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Bottles of Minoxidil; image courtesy www.huskybeard.com.
Bottles of Minoxidil; image courtesy www.huskybeard.com.

If you’re someone looking for help growing a beard, you’ll likely find yourself coming across Minoxidil. It’s a popular over-the-counter drug that promotes hair growth and its designed to help people suffering from androgenic alopecia.

However, even if you don’t suffer from this form of hair loss, you can still have quite a difficult time growing facial hair. Minoxidil has become one of men’s go to drugs for help growing a beard but is it safe to use for this purpose?

The Medical Uses of Minoxidil

Minoxidil should only be applied topically in areas you’re lacking hair growth and in which you wish to grow more hair. It’s safe for both men and women to use this drug, but it’s important to be careful where you apply it.

While it can be a powerful form of hair growth for those it works on the success rate is around 40%. Additionally, it can take 3-6 months to begin seeing signs of success. This can make it difficult for people to stick with and it can be discouraging to wait this long if you don’t see results.

Man with beard checking smartphone; image courtesy www.pxhere.com, Creative Commons CC0.
Man with beard checking smartphone; image courtesy www.pxhere.com, Creative Commons CC0.

There are other supplements out there that promote facial hair growth, but they’re not going to be as strong a solution compared to Minoxidil.

If you do have a form of medical hair loss issues and have success with Minoxidil you will need to continue using the product to maintain and support your hair follicles. For those using the drug without a medical condition for hair loss, you’ll be able to stop using it as soon as you achieve the results you’re after.

Possible Side Effects

Generally, Minoxidil doesn’t cause any problems for most users, but there can still be side effects. The most common of these side effects is burning or irritation of the eye, itching, redness, irritation of treated area, and unwanted hair growth elsewhere on the body.

The far less common allergic reactions include rash, hives, itching, difficulty breathing, tightness in the chest, swelling of the mouth, face, lips, or tongue, chest pain, dizziness, fainting, headache, sudden weight gain, or swelling of the hands and feet. These allergic reactions are rarely encountered but are still a possibility.

The last common side effect of topical Minoxidil is temporary hair loss. Manufacturers note that hair loss from Minoxidil is a part of the shedding process and shouldn’t make you feel alarmed.

The large list of possible side effects may make using the drug appear daunting, but do keep in mind this is the case with the majority of any over-the-counter drug. A very small amount of people experiences any of these side effects and most people don’t experience any side effects at all.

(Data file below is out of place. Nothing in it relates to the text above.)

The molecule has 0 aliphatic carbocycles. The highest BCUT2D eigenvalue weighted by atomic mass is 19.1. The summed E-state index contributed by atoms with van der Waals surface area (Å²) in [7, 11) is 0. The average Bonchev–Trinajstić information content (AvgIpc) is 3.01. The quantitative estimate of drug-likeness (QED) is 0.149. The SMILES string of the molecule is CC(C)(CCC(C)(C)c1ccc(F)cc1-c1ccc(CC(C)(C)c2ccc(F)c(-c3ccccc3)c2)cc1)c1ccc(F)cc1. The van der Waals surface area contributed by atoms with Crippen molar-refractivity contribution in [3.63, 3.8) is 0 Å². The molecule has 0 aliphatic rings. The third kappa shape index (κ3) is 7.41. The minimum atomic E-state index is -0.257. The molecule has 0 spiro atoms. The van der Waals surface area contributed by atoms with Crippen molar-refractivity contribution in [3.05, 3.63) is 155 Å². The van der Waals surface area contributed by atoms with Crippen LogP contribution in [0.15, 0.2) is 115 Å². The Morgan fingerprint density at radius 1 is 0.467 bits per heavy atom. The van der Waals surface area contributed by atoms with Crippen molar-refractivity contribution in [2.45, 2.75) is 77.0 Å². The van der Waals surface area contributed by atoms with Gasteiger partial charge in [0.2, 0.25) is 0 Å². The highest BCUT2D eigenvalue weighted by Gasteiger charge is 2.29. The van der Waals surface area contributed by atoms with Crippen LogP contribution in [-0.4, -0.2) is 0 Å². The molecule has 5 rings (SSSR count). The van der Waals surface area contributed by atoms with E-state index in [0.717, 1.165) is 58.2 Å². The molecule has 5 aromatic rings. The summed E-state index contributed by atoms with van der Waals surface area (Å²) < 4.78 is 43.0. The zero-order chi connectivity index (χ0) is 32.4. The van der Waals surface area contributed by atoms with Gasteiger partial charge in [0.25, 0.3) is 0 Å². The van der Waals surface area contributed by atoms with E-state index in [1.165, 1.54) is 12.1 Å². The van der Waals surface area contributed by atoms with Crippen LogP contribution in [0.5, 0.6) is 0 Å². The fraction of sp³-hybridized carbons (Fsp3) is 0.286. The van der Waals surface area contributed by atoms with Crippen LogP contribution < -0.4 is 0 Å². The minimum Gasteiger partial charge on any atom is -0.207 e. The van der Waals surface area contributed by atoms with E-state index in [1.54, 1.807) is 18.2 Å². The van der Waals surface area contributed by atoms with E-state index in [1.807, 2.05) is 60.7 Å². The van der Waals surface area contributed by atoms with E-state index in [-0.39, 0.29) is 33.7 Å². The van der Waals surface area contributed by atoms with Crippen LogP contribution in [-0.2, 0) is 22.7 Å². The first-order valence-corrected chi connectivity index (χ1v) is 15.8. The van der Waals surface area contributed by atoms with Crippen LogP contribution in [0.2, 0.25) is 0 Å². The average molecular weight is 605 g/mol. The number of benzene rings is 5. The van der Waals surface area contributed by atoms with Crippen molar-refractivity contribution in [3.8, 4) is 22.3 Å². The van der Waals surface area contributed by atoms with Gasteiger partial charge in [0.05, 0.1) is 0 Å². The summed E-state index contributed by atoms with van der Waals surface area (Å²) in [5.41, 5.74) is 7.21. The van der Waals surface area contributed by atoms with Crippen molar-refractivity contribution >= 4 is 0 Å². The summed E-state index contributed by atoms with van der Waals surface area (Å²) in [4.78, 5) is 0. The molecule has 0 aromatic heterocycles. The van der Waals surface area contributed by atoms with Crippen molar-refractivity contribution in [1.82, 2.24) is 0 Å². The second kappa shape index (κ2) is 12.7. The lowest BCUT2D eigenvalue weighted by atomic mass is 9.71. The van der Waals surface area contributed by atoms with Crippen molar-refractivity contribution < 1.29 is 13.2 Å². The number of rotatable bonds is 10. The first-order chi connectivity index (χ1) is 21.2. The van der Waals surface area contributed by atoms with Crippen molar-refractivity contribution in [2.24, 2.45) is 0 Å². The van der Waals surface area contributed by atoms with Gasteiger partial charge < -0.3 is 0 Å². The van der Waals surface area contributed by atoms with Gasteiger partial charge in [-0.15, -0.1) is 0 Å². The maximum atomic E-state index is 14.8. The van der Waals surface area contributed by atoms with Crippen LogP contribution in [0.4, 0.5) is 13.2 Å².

How Does Minoxidil Work?

The complete process of how Minoxidil promotes hair growth from start to finish is not 100% understood. We know that it’s a potassium channel opener that effects cell membranes of hair follicles.

Depending on the phase of your hair growth, the initial reaction will be different. This is where some people experience the hair shedding we mentioned earlier. Hypothetically, Minoxidil works by allowing more oxygen, blood, and nutrients to your hair follicles. This promotes thicker hairs during the new anagen phase (beginning phase) of hair growth.

How to Use Minoxidil

When you make your purchase, the box will come with general use instructions. Make sure to follow these instructions to see best results. What the box doesn’t tell you is the best places to use the drug, in detail.

Allow me to help you avoid a common mistake others have made. When you’re applying Minoxidil only apply it to small areas where you need hair growth. The most common spots are beard bald patches or the edges of your mustache to connect it to your beard.

The instructions on the box are for use with small surface areas. So, keep that in mind if you’re trying to cover a surface area larger than 2” inches in width. Do not apply Minoxidil on surfaces where you don’t need help growing hair. It shouldn’t be used like beard oil, but instead as a spot treatment.

Avoid using other beard products such as beard oil, pomade, or even external use items like combs or straighteners while Minoxidil is applied. This can cause the drug to move into other areas and cause it to be less effective.

Is It Safe to Use Overall?

Yes, Minoxidil is overall safe to use, but you should ask your dermatologist if you have any concerns or skin conditions. It’s a key ingredient in products like Rogaine and is very effective at helping you grow hair in difficult areas.

If you experience a side effect, stop using Minoxidil and seek a medical professional’s opinion before continuing your usage. Even though only roughly 40% get to see results, it is worth giving a try if you need help growing facial hair.

Editor’s note: This article is provided as a source of information to our readers. Legal Reader does not diagnose or suggest possible treatments for health problems.

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